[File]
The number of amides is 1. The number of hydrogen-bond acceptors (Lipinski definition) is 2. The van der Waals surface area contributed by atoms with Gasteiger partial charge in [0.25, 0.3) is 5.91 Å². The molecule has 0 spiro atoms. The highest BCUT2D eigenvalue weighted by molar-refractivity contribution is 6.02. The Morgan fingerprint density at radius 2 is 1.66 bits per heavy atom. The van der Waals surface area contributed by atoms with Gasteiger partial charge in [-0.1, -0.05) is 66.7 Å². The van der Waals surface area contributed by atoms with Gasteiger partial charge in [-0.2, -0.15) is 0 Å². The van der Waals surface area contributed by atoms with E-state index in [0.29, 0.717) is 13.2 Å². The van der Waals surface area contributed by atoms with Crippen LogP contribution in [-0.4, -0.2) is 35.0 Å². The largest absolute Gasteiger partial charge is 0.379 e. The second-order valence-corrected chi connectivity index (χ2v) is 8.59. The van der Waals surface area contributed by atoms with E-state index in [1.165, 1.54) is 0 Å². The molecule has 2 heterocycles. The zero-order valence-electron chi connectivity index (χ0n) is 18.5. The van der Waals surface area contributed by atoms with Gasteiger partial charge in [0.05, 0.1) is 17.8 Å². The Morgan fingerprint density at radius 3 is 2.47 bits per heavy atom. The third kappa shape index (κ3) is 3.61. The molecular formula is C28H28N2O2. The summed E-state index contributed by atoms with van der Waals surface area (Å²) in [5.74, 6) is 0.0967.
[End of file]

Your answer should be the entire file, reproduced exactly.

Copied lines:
The number of amides is 1. The number of hydrogen-bond acceptors (Lipinski definition) is 2. The van der Waals surface area contributed by atoms with Gasteiger partial charge in [0.25, 0.3) is 5.91 Å². The molecule has 0 spiro atoms. The highest BCUT2D eigenvalue weighted by molar-refractivity contribution is 6.02. The Morgan fingerprint density at radius 2 is 1.66 bits per heavy atom. The van der Waals surface area contributed by atoms with Gasteiger partial charge in [-0.1, -0.05) is 66.7 Å². The van der Waals surface area contributed by atoms with Gasteiger partial charge in [-0.2, -0.15) is 0 Å². The van der Waals surface area contributed by atoms with E-state index in [0.29, 0.717) is 13.2 Å². The van der Waals surface area contributed by atoms with Crippen LogP contribution in [-0.4, -0.2) is 35.0 Å². The largest absolute Gasteiger partial charge is 0.379 e. The second-order valence-corrected chi connectivity index (χ2v) is 8.59. The van der Waals surface area contributed by atoms with E-state index in [1.165, 1.54) is 0 Å². The molecule has 2 heterocycles. The zero-order valence-electron chi connectivity index (χ0n) is 18.5. The van der Waals surface area contributed by atoms with Gasteiger partial charge in [0.05, 0.1) is 17.8 Å². The Morgan fingerprint density at radius 3 is 2.47 bits per heavy atom. The third kappa shape index (κ3) is 3.61. The molecular formula is C28H28N2O2. The summed E-state index contributed by atoms with van der Waals surface area (Å²) in [5.74, 6) is 0.0967.